Snorkeling the mountains: New Blue Ridge Snorkel Trail will show off WNC’s vibrant streams
For most people, the word “snorkeling” conjures images of blue Caribbean waters, pink coral reefs and a rainbow of tropical fish. But witnessing a world of aquatic beauty doesn’t require a flight to the Florida Keys.
Purging the pigs: Pilot program aims to knock back feral swine populations
When Europeans first began exploring North America, they knew precious little about the land toward which they traveled — or what they’d find to eat once they arrived.
Bill seeks to prevent new bear sanctuary hunts
A bill seeking to strike down an N.C. Wildlife Resources Commission rule allowing bear hunting in three Western North Carolina bear sanctuaries was filed in the N.C. General Assembly yesterday.
Bear sanctuary hunting rule now up to legislators
A new rule allowing bear hunting in three Western North Carolina sanctuary areas currently off-limits to the practice might not take effect following an April 21 vote from the N.C. Rules Review Commission.
Balance of bear country: Wildlife Commission takes input on future of WNC bear sanctuaries
Nearly 40 people weighed in on a controversial proposal to allow bear hunting in three mountain sanctuary areas during a Jan. 20 virtual public hearing before the N.C. Wildlife Resources Commission.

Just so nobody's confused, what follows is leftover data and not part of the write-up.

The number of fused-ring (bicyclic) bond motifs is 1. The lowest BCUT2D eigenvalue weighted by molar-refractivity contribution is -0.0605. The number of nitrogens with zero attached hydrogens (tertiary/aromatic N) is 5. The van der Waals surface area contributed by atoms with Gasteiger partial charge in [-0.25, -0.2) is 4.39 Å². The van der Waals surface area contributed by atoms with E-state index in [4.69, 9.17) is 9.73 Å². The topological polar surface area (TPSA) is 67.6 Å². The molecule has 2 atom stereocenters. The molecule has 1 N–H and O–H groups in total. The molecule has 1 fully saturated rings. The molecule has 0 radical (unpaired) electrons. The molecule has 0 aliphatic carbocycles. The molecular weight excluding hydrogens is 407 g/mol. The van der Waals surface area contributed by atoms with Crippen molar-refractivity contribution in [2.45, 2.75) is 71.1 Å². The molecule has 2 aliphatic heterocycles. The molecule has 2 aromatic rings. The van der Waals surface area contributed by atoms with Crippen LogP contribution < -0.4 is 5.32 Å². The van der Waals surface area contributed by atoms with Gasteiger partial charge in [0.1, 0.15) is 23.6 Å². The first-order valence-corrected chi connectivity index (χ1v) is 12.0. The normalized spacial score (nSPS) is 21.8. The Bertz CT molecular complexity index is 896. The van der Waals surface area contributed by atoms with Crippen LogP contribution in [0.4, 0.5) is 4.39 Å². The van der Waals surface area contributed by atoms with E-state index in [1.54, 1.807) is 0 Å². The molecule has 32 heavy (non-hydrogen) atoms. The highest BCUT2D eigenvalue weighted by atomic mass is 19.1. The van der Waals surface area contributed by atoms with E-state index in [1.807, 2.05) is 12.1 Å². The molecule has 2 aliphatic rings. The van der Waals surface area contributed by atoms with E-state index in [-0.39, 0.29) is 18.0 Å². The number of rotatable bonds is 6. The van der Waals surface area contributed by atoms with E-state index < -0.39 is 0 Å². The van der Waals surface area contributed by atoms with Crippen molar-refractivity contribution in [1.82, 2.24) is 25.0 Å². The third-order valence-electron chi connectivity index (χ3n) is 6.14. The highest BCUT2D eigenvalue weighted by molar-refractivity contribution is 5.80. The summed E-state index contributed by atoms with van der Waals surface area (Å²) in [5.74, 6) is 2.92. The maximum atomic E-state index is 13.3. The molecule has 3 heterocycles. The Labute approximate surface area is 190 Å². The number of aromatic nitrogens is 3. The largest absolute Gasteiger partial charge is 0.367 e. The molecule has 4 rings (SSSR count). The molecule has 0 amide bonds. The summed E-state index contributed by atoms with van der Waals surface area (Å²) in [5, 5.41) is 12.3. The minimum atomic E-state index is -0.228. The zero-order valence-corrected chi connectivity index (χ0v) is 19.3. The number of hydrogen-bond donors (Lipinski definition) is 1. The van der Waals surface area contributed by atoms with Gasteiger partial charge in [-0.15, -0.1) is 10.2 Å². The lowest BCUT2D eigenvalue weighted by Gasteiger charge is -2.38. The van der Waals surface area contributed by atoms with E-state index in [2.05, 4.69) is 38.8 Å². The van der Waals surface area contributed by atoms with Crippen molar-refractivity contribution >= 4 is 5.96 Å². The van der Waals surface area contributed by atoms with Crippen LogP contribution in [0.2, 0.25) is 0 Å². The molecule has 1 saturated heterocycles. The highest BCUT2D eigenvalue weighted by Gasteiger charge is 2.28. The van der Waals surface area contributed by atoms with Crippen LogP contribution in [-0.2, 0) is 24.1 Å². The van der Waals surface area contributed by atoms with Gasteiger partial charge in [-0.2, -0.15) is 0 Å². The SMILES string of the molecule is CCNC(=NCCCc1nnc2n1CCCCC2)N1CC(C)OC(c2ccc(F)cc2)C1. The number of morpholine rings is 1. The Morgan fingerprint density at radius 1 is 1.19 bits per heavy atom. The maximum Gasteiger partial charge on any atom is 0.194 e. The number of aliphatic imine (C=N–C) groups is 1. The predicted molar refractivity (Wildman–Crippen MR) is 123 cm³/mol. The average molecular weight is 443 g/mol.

A shift for sanctuaries: Wildlife Commission considers opening new areas to bear hunting
With already record-high bear populations continuing robust growth in Western North Carolina, the N.C. Wildlife Resources Commission is proposing a controversial measure to control them: allowing bear hunting in three bear sanctuaries where it’s currently off-limits.
Woman injured in bear encounter
A Swannanoa woman sustained serious, though non-life-threatening, injuries Tuesday, Sept. 18, after an encounter with a black bear.
Elk hearing draws a crowd
A minor adjustment to elk depredation rules brought 70 people — about 40 of them college students — out to Haywood Community College last week for a public hearing with the N.C. Wildlife Resources Commission.
To hunt or not to hunt: Elk season proposal debated at public hearing
Should North Carolina start thinking about a hunting season for elk?
If the crowd that turned out to the N.C. Wildlife Resources Commission’s public hearing last week is any indication, it depends who you ask. Farmers, hunters, biologists, wildlife enthusiasts and everyone in between filled the seats at Haywood Community College’s auditorium, waiting for the chance to give their two cents on the Wildlife Commission’s proposal to pave the way for an elk hunting season in the future.
Charting the future: Wildlife Commission proposes hunting season on elk
Fifteen years ago, a herd of 52 elk set foot in their new home — the Great Smoky Mountains National Park — for the first time, the start of an experimental attempt to restore the long-absent species to its rightful place in the North Carolina mountains.
These days, the elk herd is quite a bit larger, with groups of the animals pinching off the original herd in the Cataloochee area and even taking up residence outside park boundaries. In anticipation of the herd’s continued growth, the N.C. Wildlife Resources Commission has come out with a proposal to pave the way for an elk season, putting up the legal framework to make hunting possible once it deems population levels high enough. Often, proposals related to hunting and wildlife management are controversial, but this one appears to have support from a broad spectrum of people representing a range of wildlife and conservation interests.